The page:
Marriott and Starwood are in the process of mapping out their joint future together, and as the suspense grows over the final products, elite travelers are getting nervous — despite Marriott CEO’s reassurances.
Taking full advantage, most competitors initially launched aggressive status matching campaigns aimed at matching benefits and pulling away high value customers. Now, they’re scaling up their efforts.
The focus of the latest campaign revolves around the value of Marriott and Starwood’s loyalty programs. Each year, most major hotel operators audit the categories of each property within their network, evaluating how expensive each should be when redeeming a free award night. As some properties grow old or go out of favor, management lowers their category to make award nights less expensive. Other properties gaining momentum or perhaps recently remodeled tend to go up in award category.
Both Starwood and Marriott updated their award categories last week, adjusting about 20% of the properties in each stable. Of those changed, 70% of Marriott properties and 60% of Starwood properties are getting more expensive. The rest are going down.
Out in the community, most reported on the changes in stride. The Points Guy highlighted changes to both Marriott and Starwood categories, saying the updates “don’t appear to be too drastic.” Many news outlets didn’t cover the changes.
Competitors, however, have been quick to pounce. Wyndham Hotel Group’s Noah Brodsky, SVP Worldwide Loyalty & Engagement, painted the changes as a significant devaluation, and suggested that the general hotel loyalty industry is slowly losing its value.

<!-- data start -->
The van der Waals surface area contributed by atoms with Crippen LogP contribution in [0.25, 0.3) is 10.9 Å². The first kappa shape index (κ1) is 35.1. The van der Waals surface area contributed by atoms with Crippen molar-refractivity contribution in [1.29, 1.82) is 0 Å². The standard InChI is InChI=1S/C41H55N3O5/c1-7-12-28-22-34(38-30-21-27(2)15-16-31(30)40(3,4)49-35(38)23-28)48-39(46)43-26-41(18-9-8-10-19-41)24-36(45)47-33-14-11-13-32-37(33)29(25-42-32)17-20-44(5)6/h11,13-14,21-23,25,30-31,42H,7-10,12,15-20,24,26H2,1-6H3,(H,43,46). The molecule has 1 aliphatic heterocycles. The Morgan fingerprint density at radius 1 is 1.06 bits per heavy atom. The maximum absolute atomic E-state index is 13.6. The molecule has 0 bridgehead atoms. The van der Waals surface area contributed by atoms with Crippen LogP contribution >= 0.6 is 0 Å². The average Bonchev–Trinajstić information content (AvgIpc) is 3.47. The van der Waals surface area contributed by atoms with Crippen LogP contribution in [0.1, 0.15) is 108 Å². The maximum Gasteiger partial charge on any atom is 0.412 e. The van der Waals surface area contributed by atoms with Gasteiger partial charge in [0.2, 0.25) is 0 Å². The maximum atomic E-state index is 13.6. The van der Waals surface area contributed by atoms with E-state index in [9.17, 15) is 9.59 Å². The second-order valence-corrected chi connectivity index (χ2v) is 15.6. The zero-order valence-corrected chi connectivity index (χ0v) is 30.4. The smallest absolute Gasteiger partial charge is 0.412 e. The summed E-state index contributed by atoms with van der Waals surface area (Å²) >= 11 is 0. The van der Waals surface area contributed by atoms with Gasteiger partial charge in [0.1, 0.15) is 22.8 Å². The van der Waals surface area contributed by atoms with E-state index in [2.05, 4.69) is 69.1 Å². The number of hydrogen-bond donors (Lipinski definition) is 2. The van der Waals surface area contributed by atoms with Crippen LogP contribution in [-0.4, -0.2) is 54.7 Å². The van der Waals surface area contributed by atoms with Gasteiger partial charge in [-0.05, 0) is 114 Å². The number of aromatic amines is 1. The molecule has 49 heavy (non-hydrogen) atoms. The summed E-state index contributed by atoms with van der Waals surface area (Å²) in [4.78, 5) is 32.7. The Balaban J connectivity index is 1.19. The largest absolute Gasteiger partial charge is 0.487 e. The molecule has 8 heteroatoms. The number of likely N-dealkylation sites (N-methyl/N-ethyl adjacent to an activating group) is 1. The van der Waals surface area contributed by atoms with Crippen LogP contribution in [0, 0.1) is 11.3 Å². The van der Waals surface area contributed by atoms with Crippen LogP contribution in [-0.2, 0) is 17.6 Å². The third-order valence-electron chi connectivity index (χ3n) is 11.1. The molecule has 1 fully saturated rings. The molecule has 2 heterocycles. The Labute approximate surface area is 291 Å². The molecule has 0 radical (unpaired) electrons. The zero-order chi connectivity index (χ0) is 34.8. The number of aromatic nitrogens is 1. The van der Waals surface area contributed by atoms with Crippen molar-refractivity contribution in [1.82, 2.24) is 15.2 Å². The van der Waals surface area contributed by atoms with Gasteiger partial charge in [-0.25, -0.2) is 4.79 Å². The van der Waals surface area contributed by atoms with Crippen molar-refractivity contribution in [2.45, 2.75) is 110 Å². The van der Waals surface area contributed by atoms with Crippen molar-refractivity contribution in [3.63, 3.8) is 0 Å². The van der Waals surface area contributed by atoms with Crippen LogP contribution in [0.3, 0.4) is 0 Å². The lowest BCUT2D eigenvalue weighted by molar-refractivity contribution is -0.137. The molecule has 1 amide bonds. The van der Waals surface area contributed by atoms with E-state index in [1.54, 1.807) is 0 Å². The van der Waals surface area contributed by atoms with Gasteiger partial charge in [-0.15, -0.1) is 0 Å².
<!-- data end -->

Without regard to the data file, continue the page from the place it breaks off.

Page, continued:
“While consolidation in the travel industry is certainly driving devaluation, it’s also apparent that hotel companies are making their programs so complicated that they feel like they can hide devaluation announcements far enough down in the fine print that travelers won’t notice or understand the details,” Mr. Brodsky said.
“A complicated multi-tiered system makes members’ head spin and frankly, feels unachievable,” he continued, advocating for the relatively simple single-tiered system that Wyndham uses.
As to whether the category changes to Marriott and Starwood reflect as stark of a dystopian industry as Wyndham suggests, the reality is a bit more complicated. Much goes into the value of a hotel loyalty program, including the rate at which members earn points, the number of hotels in the network and the strength of any partner programs — so changing the value of a handful of properties may have little overall effect on a program’s global value. For those on the fence about changing their loyalty though, Wyndham is smart to shake the tree.